6. There has been some publicity in regional centres of the likely shape of our recommendations. We have at all times stressed that we are a judicial Working Group and that we have been asked to make recommendations only, and that there is no assurance that they will be accepted and implemented either by the Judicial Executive Board or administratively by the Department of Constitutional Affairs and HMCS. HMCS is aware that recommendations will be made, but we have not as yet asked for nor received any assurance that the necessary resources can be provided. We have not discussed resources other than in general terms and mainly at regional level.

Membership of the Group

  1. The members of the Working Group are:
    Lord Justice May, Vice-President of the Queen’s Bench Division;
    Mr Justice Patten, Vice-Chancellor of the County Palatine of Lancaster;
    Mr Justice Gibbs, Presiding Judge of the Midland Circuit;
    Mr Justice Roderick Evans, Presiding Judge of the Wales and Chester Circuit; and
    Mr Justice McCombe, Presiding Judge of the Northern Circuit.We have also been greatly helped by Mr Justice Simon, Presiding Judge of the North Eastern Circuit. The circuits over which these judges preside include Cardiff, Birmingham, Manchester and Leeds, the regional cities which are the subject of our main recommendations. Gibbs J and McCombe J are nominated judges of the Administrative Court.


  1. We have consulted widely. An indicative list of those whom we have consulted is at Appendix A. We apologise if by oversight we have omitted from the list people whom we have consulted. Equally some of those who are on the list have contributed conversationally or less formally and fully than others.
  2. In May 2006, Patten and Gibbs JJ circulated a questionnaire to all civil specialist judges outside London about specialist jurisdictions, and we received very helpful responses from many of these judges.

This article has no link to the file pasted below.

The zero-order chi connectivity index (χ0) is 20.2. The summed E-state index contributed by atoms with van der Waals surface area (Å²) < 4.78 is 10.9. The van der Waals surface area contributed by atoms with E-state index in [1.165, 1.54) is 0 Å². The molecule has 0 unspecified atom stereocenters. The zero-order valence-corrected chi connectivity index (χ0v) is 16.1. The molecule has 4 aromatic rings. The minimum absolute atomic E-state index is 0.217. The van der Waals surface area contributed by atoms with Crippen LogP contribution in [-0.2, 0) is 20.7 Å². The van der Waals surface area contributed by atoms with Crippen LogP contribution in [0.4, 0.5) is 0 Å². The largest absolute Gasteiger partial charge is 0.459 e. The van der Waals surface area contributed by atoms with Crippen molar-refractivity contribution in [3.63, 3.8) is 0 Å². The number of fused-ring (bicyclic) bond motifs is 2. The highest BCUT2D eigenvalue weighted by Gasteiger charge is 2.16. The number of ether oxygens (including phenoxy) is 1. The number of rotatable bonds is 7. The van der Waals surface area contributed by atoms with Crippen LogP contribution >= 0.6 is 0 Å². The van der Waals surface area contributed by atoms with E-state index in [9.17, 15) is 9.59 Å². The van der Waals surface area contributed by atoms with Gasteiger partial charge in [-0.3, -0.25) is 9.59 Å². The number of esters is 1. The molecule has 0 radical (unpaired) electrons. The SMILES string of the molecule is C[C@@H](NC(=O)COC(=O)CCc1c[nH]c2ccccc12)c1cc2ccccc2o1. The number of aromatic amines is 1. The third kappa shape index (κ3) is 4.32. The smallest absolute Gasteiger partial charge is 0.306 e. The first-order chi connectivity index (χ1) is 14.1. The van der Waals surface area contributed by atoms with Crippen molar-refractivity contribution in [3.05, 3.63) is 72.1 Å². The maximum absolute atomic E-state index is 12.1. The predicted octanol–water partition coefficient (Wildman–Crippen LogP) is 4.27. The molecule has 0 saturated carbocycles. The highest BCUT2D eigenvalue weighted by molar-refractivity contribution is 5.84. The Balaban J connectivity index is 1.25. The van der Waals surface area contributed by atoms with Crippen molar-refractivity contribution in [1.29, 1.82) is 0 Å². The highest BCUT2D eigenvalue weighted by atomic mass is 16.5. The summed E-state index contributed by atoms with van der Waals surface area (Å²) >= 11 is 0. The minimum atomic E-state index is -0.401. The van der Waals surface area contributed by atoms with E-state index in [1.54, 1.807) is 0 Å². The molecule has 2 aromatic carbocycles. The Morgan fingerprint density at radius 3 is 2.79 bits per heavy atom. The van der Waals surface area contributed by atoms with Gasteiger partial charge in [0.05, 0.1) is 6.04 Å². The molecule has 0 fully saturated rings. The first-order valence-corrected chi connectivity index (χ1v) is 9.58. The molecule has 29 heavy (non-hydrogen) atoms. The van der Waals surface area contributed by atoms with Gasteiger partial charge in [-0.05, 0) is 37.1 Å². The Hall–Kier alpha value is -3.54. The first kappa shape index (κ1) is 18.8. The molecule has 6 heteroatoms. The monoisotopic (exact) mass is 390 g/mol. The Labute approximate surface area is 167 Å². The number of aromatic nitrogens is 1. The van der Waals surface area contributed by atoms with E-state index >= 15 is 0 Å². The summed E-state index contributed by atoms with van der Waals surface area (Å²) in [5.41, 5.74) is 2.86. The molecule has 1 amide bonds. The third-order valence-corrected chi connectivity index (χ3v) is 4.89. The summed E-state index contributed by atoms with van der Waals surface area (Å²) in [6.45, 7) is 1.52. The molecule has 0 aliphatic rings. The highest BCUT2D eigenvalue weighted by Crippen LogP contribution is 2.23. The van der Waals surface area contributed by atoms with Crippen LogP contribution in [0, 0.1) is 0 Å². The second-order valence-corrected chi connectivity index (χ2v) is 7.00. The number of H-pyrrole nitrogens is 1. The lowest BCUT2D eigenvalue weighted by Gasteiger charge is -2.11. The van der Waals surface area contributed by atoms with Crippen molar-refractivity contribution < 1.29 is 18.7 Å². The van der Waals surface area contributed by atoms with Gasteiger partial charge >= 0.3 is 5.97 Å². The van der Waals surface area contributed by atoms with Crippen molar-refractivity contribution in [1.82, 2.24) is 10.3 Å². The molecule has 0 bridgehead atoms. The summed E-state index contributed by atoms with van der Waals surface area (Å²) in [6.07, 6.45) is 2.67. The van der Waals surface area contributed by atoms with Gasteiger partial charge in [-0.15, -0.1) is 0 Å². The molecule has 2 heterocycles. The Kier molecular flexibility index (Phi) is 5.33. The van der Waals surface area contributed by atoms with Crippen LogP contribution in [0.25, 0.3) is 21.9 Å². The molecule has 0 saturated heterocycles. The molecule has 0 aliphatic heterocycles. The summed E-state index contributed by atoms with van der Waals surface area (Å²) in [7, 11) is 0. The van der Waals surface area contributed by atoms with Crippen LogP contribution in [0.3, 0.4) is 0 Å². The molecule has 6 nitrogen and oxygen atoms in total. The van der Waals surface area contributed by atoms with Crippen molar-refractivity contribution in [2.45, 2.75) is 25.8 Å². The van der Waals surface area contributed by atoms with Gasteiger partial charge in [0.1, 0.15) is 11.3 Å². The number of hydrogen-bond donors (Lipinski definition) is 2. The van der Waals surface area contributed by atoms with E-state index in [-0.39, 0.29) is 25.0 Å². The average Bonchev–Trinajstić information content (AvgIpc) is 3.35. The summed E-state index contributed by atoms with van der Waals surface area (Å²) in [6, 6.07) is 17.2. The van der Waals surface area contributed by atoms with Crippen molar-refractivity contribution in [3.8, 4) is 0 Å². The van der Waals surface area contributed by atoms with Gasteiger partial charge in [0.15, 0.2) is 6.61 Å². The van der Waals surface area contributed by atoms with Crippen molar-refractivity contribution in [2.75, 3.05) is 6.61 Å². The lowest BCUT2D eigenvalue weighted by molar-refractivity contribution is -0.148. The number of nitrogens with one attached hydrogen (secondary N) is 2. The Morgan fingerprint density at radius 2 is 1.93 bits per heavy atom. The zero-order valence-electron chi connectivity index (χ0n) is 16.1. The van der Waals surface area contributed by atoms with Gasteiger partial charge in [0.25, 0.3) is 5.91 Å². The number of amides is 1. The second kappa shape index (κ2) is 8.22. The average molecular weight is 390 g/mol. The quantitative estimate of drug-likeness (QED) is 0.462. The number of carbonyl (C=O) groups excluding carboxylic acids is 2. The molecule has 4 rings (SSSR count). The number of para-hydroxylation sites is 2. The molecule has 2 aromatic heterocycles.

3. In October 2006, May LJ visited successively the civil justice centres in Cardiff, Birmingham, Manchester and Leeds. In each of these centres he held meetings to discuss the group’s maturing proposals with those specialist and designated civil judges who were available, and with senior administrative and listing staff. In each of the centres, he held an open meeting attended by judges, members of the legal professions, local government lawyers and other officers, representatives of public authorities and others. The numbers attending these meetings were in the order of Cardiff: 100; Birmingham: 165; Manchester: 120; and Leeds: 75. For Birmingham we have been provided with a list of 150 named people who attended the meeting there, and it is thought that 15 to 20 others were also there. For Manchester, 65 named lawyers indicated in advance that they would attend. This did not include judges, nor, we think, representatives of public bodies. In the event, the attendance was of the order indicated.
  4. In Cardiff, May LJ and Roderick Evans had a separate meeting by invitation at the Welsh Assembly with Edwina Hart AM MBE, Minister for Social Justice and Regeneration, and with executive officers of the Welsh National Assembly. After the meeting, the Minister kindly gave a guided tour of the hugely impressive National Assembly Building.
  5. In Birmingham, May LJ and Gibbs J had a meeting by invitation with the Lord Mayor of Birmingham. The meeting also included the Leader of the City Council and executive officers and representatives of Birmingham Forward.
  6. In Manchester, May LJ, Patten J and McCombe J joined others in a guided tour round the new Manchester Civil Justice Centre which is nearing completion. This enormously impressive 47 court building in the centre of Manchester is described as the largest and most important court building constructed in England and Wales since the Royal Courts of Justice in the Strand were built in the 1880s. It is symbolic of the need and eagerness for justice out of London.
  7. The consultations at the four centres, in particular the very well attended open meetings, gave near unanimous support for the Group’s main recommendation about the Administrative Court.
  8. Appended to this report is a number of papers which are the product of our consultation.
  9. Although our consultation was not entirely systematic nor by means of a formal consultation document, it was, as we have indicated, extensive. We hope that it will be seen as sufficient for decisions on our recommendations to be taken, subject only to further consideration of administrative resources.